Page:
• Tuesday, Jan 26, 2021
  • Last Update : 01:59 am

OP-ED: Crippled livelihoods threaten our goals

  • Published at 10:27 pm September 14th, 2020
Ensuring long-lasting livelihood is essential REUTERS

Sustainable livelihood is a prerequisite to establishing sustainable development

Sustainable livelihood is a prerequisite to establishing sustainable development. Although the outstanding achievement of the government of Bangladesh is laudable, the success of door-to-door sustainable livelihood has presently become questionable. This year, developing countries especially are suffering a noxious situation, with hunger and poverty skyrocketing.

According to the World Bank, global poverty comprised 8.6% of the world population, or 736 million people, in 2018. Therefore, the current poverty situation could lead to the devastation of the nation’s achievements towards sustainable development.

Undoubtedly, sustainable livelihood is at the heart of sustainable development, and moreover, considered to be one of the pillars needed to achieve the SDGs. But we reckon sustainable livelihood is going to be impeded by the increased trend of unemployment prospects present in the country due to the coronavirus pandemic. 

This pandemic situation in 2020 has led to turbulent conditions in many job sectors and plunging employment rates across the globe -- from developed states to least developing countries.

Some observations

On June 6 of this year, the United States Bureau of Labour Statistics published that unemployment had reached 10.2% in the United States.

In Bangladesh, the Trading Economic global macro models and analyses estimate that towards the end of the year, unemployment would peak at 4.4%. If this happened, it would lead to terrible pressure on the government. Jobless people are not only a burden to the government, but might also result in the country’s overall interest towards sustainable development becoming shaky in the coming years.

Although the unemployment problem is a global issue, the risk zone is expanding for developing countries, including Bangladesh, due to the limited capacity of the country to recover people’s livelihoods.

Theoretically, human development and sustainable livelihood work hand in hand, hence named “sustainable development.” Firstly, we need to focus on food insecurity right now so that it does not erratically fall. At the same time, social assets must be built stronger than ever. We need to innovate greater quality in human resources in order to efficiently build a powerful pillar that would support our sustainable development.

Sustainable livelihood is a necessity for outcomes such as permanent income sources, assuring well-being in human life, and having the capability to provide nutritional food in every meal. Bangladesh is confident in its ability to achieve the SDGs; at the least, it would be close to reaching the SDGs by 2030.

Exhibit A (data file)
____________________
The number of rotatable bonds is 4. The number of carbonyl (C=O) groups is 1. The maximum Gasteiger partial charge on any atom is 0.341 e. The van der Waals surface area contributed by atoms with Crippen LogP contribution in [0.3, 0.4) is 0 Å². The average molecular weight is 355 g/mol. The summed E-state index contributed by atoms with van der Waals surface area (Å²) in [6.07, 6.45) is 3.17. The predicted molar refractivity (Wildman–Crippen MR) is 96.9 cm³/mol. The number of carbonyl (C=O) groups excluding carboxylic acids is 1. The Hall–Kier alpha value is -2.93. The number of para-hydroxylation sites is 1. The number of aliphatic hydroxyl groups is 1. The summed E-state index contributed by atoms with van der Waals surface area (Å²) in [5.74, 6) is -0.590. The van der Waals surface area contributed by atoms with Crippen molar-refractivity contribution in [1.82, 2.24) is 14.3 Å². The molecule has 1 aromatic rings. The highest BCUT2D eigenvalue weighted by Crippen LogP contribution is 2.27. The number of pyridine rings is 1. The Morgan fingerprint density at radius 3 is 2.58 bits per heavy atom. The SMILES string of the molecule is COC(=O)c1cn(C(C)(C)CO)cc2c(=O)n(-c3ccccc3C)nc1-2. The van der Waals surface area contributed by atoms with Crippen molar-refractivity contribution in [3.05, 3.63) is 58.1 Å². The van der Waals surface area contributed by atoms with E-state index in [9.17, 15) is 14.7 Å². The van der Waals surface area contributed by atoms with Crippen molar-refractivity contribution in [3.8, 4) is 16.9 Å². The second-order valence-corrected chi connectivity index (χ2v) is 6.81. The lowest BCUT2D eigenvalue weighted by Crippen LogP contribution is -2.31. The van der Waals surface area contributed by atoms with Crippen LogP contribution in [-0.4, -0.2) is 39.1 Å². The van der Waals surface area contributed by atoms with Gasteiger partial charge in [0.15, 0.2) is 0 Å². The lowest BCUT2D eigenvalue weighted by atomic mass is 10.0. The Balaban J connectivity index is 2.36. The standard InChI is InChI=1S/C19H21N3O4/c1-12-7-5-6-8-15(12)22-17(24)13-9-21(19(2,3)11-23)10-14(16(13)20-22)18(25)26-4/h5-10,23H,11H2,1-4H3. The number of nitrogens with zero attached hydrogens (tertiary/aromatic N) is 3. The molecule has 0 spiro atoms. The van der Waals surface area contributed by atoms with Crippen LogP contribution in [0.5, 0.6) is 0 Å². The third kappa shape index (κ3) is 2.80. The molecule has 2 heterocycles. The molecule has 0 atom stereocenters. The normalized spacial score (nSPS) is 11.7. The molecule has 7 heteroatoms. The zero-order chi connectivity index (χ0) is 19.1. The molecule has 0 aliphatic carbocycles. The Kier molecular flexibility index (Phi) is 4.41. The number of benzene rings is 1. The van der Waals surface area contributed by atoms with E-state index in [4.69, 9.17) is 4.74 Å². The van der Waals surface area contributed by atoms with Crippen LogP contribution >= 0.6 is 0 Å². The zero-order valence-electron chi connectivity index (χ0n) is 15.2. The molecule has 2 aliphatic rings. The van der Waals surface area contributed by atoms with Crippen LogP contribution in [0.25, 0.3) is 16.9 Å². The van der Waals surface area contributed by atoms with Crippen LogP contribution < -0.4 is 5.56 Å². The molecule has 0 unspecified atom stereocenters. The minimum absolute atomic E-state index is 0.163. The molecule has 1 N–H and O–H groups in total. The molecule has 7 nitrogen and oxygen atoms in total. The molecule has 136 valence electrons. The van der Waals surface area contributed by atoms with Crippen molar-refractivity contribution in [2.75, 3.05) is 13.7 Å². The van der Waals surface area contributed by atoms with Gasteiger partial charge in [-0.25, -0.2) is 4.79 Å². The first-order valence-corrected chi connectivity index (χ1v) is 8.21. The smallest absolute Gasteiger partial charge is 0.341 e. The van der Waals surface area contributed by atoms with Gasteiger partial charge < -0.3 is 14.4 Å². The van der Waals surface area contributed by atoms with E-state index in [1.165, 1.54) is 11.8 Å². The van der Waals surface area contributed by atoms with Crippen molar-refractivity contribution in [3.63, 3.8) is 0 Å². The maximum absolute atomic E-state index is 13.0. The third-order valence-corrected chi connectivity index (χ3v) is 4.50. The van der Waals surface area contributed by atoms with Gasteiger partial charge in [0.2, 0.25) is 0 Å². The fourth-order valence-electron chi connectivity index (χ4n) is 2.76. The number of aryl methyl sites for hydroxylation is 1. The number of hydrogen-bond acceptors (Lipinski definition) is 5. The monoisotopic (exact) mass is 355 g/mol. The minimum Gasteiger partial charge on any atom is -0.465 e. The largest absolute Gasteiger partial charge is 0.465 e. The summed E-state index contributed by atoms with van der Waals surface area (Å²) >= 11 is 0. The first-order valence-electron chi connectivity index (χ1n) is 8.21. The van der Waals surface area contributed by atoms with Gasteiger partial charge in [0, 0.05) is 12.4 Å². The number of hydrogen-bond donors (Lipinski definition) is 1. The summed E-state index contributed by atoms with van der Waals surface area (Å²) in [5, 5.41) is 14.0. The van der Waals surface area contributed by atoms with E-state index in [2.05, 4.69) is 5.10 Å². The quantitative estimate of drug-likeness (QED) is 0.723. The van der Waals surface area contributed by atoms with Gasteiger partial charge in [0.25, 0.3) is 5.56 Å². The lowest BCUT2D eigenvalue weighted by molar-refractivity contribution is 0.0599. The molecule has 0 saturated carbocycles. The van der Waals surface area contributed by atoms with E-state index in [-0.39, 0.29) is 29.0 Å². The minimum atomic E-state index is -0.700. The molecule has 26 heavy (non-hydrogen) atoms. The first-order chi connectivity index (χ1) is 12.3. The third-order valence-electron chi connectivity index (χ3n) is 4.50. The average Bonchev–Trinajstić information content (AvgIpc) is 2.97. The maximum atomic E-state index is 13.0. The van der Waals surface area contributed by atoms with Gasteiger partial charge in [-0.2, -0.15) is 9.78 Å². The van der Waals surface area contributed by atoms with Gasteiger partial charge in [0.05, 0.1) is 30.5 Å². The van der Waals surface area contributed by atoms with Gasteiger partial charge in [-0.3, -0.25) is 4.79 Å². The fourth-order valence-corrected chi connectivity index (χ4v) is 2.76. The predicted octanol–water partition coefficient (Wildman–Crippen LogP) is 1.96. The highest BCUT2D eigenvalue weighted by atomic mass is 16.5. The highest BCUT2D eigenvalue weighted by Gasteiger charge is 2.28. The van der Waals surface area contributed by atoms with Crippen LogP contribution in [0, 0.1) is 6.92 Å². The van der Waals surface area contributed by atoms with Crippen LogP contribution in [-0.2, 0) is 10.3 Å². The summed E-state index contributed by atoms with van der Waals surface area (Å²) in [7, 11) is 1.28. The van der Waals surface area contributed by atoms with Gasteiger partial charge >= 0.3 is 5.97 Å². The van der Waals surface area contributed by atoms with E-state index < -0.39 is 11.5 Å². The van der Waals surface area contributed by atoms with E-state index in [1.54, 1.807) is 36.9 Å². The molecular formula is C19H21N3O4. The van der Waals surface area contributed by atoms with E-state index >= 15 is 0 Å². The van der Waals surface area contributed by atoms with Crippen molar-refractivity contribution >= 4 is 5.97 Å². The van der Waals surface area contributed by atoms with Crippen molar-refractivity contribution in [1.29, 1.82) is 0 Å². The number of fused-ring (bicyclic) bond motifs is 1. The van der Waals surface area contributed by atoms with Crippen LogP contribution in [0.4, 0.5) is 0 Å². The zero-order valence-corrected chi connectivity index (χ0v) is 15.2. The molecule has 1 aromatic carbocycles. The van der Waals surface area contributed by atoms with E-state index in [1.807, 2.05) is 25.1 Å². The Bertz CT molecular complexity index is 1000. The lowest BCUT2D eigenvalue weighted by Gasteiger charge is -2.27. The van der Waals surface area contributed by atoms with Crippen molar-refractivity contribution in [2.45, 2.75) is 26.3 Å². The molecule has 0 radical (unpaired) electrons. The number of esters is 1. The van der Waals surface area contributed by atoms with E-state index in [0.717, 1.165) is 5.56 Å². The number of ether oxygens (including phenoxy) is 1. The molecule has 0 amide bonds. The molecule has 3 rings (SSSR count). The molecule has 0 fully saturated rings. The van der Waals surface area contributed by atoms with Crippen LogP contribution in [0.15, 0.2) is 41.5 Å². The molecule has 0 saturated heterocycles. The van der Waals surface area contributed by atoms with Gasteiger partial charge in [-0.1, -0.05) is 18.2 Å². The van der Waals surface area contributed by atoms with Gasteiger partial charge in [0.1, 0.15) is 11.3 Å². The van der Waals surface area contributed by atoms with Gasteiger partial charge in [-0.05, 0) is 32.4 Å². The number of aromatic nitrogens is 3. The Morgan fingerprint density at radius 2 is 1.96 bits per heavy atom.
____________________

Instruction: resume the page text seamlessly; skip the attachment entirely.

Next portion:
However, researchers assume that the day is also not far when our economic growth will take a hit. Our achievable target of sustainable development is in jeopardy, particularly in the wake of Covid-19 and how it has influenced livelihood.

No light in sight

This is the right time to think of those categories of people who have already lost their economic foundations and are suffering. For example, different media sources bring to light that low-income people -- almost 50,000 families -- have left Dhaka city because they lost their sources of earning in the city.

On the other hand, existing employees are getting a significantly reduced salary, and have no other avocations to recover this deficit in income and pay for continued housing or education of children in this expensive city. 

In fact, a large number of employees have lost their jobs from several sectors where their income was the only livelihood support for their family. They left for the villages and rural areas, reckoning that it was better to utilize the land in the countryside for food rather than be in Dhaka.

Corresponding with the returnee migrants who had left Bangladesh in search for better lives, information from the World Economic Forum in June of 2020 stated that around 14 million migrants sent remittance which nearly amounted to $18 billion. Remittance from migrant workers has always supported Bangladesh’s economic growth. But after coming back to their dreamland, many are passing cursed lives now due to the lack of extra income during the corona period.

Alternative or standard income might have built sustainable food security in this crisis year. Unluckily, many of us are now falling victim to the coronavirus and becoming dependent on the government or other organizations. 

This is indeed a very critical time for most people. If a large amount of money had been spent for the rehabilitation of the livelihoods of those victims, they would have cultivated new sources of economic progress, which would accelerate the targeted achievements of the SDGs again.

The economic crisis caused by Covid-19 is a significant headache for all countries, but the developed world is still supporting its citizens’ livelihoods. In comparison, we are far behind in trying to recover our terrible conditions.

Political leaders and development organizations should work together now, focusing on long-term income generation strategies, so that people’s livelihoods can recover immediately. Otherwise, the government may face more obstacles ahead in achieving SDG 1 (End poverty in all its forms everywhere) and SDG 2 (Zero hunger), which are directly connected to our livelihoods.

Last but not the least, long-lasting livelihood is the first and most important step needed to establish a strong platform to achieve sustainable development.

Polin Kumar Saha and Shahida Akhter are Sustainability Professionals at Development Organizations. They can be reached at [email protected] and [email protected] respectively.

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